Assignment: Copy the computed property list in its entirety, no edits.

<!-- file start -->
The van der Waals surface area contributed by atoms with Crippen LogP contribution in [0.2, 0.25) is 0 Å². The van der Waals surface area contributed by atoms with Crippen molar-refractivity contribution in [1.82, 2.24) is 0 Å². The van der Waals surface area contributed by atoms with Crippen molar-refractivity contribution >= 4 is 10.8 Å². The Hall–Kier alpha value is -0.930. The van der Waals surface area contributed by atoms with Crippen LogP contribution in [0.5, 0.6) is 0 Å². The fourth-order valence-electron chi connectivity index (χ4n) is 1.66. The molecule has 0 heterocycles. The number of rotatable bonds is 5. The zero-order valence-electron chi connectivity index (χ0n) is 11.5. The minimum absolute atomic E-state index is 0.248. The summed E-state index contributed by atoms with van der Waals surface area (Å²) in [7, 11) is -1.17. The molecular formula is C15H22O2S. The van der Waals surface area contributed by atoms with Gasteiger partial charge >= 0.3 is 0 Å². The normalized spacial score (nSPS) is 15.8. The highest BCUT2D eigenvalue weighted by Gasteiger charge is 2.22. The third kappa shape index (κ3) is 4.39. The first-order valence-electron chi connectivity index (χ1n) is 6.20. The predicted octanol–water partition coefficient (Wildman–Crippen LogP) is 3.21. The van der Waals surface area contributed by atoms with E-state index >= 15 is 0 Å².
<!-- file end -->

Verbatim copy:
The van der Waals surface area contributed by atoms with Crippen LogP contribution in [0.2, 0.25) is 0 Å². The van der Waals surface area contributed by atoms with Crippen molar-refractivity contribution in [1.82, 2.24) is 0 Å². The van der Waals surface area contributed by atoms with Crippen molar-refractivity contribution >= 4 is 10.8 Å². The Hall–Kier alpha value is -0.930. The van der Waals surface area contributed by atoms with Crippen LogP contribution in [0.5, 0.6) is 0 Å². The fourth-order valence-electron chi connectivity index (χ4n) is 1.66. The molecule has 0 heterocycles. The number of rotatable bonds is 5. The zero-order valence-electron chi connectivity index (χ0n) is 11.5. The minimum absolute atomic E-state index is 0.248. The summed E-state index contributed by atoms with van der Waals surface area (Å²) in [7, 11) is -1.17. The molecular formula is C15H22O2S. The van der Waals surface area contributed by atoms with Gasteiger partial charge >= 0.3 is 0 Å². The normalized spacial score (nSPS) is 15.8. The highest BCUT2D eigenvalue weighted by Gasteiger charge is 2.22. The third kappa shape index (κ3) is 4.39. The first-order valence-electron chi connectivity index (χ1n) is 6.20. The predicted octanol–water partition coefficient (Wildman–Crippen LogP) is 3.21. The van der Waals surface area contributed by atoms with E-state index >= 15 is 0 Å².